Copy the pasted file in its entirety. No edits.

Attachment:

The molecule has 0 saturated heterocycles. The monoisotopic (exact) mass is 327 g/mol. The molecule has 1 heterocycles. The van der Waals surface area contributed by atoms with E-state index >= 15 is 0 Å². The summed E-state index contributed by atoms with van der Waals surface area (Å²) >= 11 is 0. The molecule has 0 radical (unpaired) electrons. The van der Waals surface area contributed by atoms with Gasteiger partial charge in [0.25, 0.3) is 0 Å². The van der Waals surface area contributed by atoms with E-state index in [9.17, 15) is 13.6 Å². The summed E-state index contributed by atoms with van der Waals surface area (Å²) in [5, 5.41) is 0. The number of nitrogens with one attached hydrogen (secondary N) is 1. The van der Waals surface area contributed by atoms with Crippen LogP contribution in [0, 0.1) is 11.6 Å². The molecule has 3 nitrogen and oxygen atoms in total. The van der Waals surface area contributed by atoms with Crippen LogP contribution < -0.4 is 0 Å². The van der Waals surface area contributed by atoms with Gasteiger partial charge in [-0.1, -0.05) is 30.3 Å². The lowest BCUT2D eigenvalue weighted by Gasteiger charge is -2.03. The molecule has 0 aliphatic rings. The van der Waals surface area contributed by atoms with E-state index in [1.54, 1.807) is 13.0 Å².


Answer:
The molecule has 0 saturated heterocycles. The monoisotopic (exact) mass is 327 g/mol. The molecule has 1 heterocycles. The van der Waals surface area contributed by atoms with E-state index >= 15 is 0 Å². The summed E-state index contributed by atoms with van der Waals surface area (Å²) >= 11 is 0. The molecule has 0 radical (unpaired) electrons. The van der Waals surface area contributed by atoms with Gasteiger partial charge in [0.25, 0.3) is 0 Å². The van der Waals surface area contributed by atoms with E-state index in [9.17, 15) is 13.6 Å². The summed E-state index contributed by atoms with van der Waals surface area (Å²) in [5, 5.41) is 0. The number of nitrogens with one attached hydrogen (secondary N) is 1. The van der Waals surface area contributed by atoms with Crippen LogP contribution in [0, 0.1) is 11.6 Å². The molecule has 3 nitrogen and oxygen atoms in total. The van der Waals surface area contributed by atoms with Crippen LogP contribution < -0.4 is 0 Å². The van der Waals surface area contributed by atoms with Gasteiger partial charge in [-0.1, -0.05) is 30.3 Å². The lowest BCUT2D eigenvalue weighted by Gasteiger charge is -2.03. The molecule has 0 aliphatic rings. The van der Waals surface area contributed by atoms with E-state index in [1.54, 1.807) is 13.0 Å².